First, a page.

Is Your Content Viral-Ready or a PR Fail?
For your content to connect with your buyer personas, profiles of your company’s real-life clients, it’s got to get the context just right. It needs to make a connection with your readers, and one of the sharpest ways to accomplish this is by referencing current events.
Some brands get dialogue about the political climate and major pop music hits just right, and gain tons of new social media followers and page views in the process. Others come across as insensitive and the internet explodes with the wrong kind of PR in response. We’re about to share every content marketers’ handy-dandy guide to making sure their up-to-date content isn’t going to convert loyal clients into offended enemies.
So, What is Newsjacking, Anyway?
Content marketing thought leader David Meerman Scott coined the phrase to describe the “process by which you inject your ideas or angles into breaking news, in real time, in order to generate media coverage for yourself or your business.” Before the internet, it wasn’t as easy or even that important to write content that’s relevant to the day and time. Twitter and other major social media networks have really changed it all. In our era of self-publishing, information is likely to get buried in seconds. You need to generate content marketing that people are willing to look for, and one of the best ways to do this is by connecting your brand to current events.
Here’s what you need to consider before you start spinning words around trending news stories:
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Is it a Disaster or Crisis?
It’s one thing to spin content around some clever political memes. Natural disasters, wars and other catastrophic events that have a real affect on millions of people aren’t the time for anything light and fluffy. Senior marketing analyst Ron Shevlin recommends you stick to the following, and we’re inclined to agree:
1. Is it Need to know information?
You should use your blog and social media profiles to deliver information on the status of closures and events in your community and information to connect citizens for resources.
2. Is it Sincere?
It’s wise and tasteful to dedicate a social media post to positive thoughts and hopes for people affected by the disaster.
3. Is it a Call-to-Action?
For brands with a national following, there’s an opportunity to showcase charities that can connect citizens with reliable places to give. In the case of Hurricane Sandy, sharing information on how people can conveniently donate funds or blood is a perfectly tasteful way to make a difference.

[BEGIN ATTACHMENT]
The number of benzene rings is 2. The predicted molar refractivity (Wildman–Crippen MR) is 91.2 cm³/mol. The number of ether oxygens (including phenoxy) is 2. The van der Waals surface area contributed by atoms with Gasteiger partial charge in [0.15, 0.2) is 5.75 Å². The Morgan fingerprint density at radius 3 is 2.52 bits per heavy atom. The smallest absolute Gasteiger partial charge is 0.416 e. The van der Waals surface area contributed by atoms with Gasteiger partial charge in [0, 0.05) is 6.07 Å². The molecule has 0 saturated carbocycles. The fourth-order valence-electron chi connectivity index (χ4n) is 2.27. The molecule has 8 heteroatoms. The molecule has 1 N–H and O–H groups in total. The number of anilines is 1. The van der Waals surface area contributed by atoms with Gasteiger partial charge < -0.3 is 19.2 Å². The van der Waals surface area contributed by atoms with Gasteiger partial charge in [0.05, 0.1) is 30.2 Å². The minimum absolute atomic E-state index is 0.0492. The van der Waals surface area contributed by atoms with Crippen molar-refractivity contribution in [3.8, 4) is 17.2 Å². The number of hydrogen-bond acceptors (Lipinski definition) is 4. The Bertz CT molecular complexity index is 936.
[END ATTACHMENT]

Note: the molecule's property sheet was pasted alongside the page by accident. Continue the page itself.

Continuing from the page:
4. Are You Trying to Take Advantage of the Situation?
Let’s be honest, we all want ReTweets and Facebook shares. If you’re trying to draw attention to your brand, stop before you publish unless it’s information of pure value.
Is it Frivolous?
Several major brands have received significant criticism over the way they approached Hurricane Sandy earlier this week. The natural disaster has left nearly 100 people dead, dozens more missing and is already counted as one of the 10 most devastating hurricanes to ever hit the US. While it’s no rival for Katrina, thousands of Americans have been displaced by the tragedy, and the IMA team extends our deepest sympathies to victims.
Given the ongoing devastation along the Eastern seaboard, it’s really not appropriate to cover anything other than ways to help. Talking about hurricane-themed manicures or hairstyles while a large percentage of the American population is seeking temporary shelter is frivolous and tacky.
Is it Flippant?
The outcry over insensitive handling of the Hurricane Sandy tragedy isn’t the first time it’s happened recently. We all remember the infamous Kenneth Cole disaster during the Cairo riots in February 2011:
The riots in Cairo were definitely not related to Haute Couture, and instead of generating laughs, Kenneth Cole gained an abundance of really bad press. 18 months later, the marketing community is still analyzing the disaster. Even more recently, an online clothing boutique gained some horrible PR for trying to gain attention over the mass-shooting in Aurora Colorado.
The retailer issued an apology, insisting their social media manager was out of the country and had not caught news of the tragedy, but it’s difficult to erase impressions of extreme insensitivity among your social media followers.
Be ye not so foolish. Adopt a company policy of having a second pair of eyes read your content marketing before you hit foolish, and make sure you’re never bringing attention to your brand at the expense of others.
How Does Your Brand Determine Whether You’re Newsjacking or Just Being a Jerk?